For first time since war, Greek Cypriots mark Epiphany in ghost town
By Michele Kambas
FAMAGUSTA, Cyprus (Reuters) - For the first time in decades, Greek Cypriots celebrated Epiphany on the northern side of ethnically-split Cyprus on Wednesday, as momentum builds for a possible breakthrough this year in peace talks.
Against the backdrop of abandoned hotels and homes ringed with barbed wire, a robed Greek Orthodox priest tossed a cross into the sea, symbolizing a blessing of the waters, and the baptism of Jesus in the River Jordan.
About fifteen people plunged into the icy waters. In Orthodox tradition, the person who retrieves the cross is blessed.
The east Mediterranean island was ethnically split in a Turkish invasion in 1974, triggered by a brief Greek-inspired coup. Greek Cypriots live in its south and Turkish Cypriots in its north, separated by a ceasefire line monitored by United Nations peacekeepers.
Though Turkish Cypriot authorities have permitted crossings of Greek Cypriots to the north since 2003, religious events by Greek Cypriots have required permission.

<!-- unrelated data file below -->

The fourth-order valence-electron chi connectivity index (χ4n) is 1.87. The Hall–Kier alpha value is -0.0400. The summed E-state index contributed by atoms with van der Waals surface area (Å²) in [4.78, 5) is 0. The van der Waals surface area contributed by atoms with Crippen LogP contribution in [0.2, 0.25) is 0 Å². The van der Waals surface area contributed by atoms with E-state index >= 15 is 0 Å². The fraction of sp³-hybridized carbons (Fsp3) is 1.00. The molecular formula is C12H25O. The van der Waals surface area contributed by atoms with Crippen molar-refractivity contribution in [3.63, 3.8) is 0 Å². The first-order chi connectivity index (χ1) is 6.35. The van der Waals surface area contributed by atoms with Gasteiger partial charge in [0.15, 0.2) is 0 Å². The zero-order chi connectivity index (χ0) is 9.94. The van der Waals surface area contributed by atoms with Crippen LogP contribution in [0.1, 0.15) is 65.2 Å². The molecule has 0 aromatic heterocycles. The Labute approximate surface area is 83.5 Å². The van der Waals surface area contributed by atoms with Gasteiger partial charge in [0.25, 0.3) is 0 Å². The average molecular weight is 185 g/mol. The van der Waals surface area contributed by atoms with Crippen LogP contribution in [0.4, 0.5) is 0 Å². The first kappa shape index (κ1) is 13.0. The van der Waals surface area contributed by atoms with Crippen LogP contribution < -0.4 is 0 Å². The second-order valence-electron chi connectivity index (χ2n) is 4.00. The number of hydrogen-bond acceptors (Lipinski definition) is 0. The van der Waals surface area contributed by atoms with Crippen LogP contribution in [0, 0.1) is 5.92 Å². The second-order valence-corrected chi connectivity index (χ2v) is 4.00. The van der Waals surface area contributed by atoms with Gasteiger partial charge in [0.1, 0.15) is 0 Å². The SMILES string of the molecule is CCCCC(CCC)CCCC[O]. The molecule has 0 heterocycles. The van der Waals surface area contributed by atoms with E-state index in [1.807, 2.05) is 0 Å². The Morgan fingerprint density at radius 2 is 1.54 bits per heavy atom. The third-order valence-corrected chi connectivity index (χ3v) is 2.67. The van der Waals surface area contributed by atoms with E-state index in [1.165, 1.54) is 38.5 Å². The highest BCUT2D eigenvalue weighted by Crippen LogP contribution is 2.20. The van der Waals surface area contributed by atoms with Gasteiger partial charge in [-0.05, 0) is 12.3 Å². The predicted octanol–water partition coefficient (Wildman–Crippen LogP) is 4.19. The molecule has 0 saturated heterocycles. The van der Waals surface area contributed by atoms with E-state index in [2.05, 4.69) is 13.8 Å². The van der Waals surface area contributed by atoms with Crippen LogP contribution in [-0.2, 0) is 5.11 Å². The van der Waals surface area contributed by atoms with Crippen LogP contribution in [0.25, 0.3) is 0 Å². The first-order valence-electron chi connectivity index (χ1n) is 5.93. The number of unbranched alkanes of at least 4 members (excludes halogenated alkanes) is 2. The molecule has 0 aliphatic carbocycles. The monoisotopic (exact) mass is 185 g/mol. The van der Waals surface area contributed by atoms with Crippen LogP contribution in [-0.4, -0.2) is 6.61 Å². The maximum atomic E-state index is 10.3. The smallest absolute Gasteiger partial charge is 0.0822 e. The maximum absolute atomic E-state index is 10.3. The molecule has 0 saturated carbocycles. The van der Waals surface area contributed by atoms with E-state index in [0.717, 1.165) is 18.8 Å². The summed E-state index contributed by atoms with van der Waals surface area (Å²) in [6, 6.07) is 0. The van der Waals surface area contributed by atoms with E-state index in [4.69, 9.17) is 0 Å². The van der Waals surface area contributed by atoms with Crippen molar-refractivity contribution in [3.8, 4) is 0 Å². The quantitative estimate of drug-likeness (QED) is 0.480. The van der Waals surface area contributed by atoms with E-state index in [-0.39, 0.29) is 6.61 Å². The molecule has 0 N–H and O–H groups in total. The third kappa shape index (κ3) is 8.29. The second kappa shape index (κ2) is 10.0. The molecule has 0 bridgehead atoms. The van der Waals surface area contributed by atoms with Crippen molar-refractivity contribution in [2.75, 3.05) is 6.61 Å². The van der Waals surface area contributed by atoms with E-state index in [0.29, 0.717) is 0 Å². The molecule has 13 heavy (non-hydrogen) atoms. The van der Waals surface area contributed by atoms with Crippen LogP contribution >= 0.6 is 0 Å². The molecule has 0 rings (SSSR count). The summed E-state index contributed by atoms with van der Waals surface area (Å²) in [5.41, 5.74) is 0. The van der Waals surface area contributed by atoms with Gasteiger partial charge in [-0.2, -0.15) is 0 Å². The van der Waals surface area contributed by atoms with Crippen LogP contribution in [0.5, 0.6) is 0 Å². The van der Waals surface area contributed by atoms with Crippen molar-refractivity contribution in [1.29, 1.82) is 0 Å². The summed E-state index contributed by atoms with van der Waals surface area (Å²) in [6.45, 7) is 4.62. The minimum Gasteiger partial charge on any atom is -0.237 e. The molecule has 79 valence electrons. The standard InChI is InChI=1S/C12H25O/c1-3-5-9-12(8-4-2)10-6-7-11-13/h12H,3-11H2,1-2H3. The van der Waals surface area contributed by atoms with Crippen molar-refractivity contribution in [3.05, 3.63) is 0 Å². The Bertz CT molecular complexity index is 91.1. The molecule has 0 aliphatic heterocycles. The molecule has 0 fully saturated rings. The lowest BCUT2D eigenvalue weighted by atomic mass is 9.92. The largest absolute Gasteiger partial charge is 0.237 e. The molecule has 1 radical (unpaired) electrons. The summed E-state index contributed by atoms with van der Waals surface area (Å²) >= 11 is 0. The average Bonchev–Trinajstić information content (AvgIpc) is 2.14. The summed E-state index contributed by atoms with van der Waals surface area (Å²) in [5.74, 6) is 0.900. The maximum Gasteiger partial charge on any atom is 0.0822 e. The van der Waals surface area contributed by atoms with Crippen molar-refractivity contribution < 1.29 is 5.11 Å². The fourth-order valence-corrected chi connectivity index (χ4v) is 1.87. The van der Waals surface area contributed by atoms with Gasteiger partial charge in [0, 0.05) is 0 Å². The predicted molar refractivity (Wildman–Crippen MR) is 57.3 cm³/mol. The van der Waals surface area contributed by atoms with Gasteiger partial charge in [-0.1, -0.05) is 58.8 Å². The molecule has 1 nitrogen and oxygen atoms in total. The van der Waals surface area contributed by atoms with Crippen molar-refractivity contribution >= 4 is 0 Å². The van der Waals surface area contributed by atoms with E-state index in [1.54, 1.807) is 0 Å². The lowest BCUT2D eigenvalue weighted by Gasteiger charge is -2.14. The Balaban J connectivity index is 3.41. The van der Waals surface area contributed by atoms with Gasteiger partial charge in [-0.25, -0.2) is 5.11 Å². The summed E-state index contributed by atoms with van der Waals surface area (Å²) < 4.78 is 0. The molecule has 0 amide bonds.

In a sign of an improving climate between the two sides which many hope can translate into progress in peace talks, Turkish Cypriot authorities sanctioned the Epiphany celebrations on a beach at Famagusta for the first time since the war.
"This is a very moving moment for me ... our presence here means we haven't forgotten, and we still believe one day we will return," said Greek Cypriot Philippos Yiapanis, one of hundreds who lined a white sandy beach to observe the ritual.
He was 17 when he left Famagusta, a sprawling town on Cyprus's eastern coast. He is now 59, and for most of his life, Cyprus has been divided. Continued...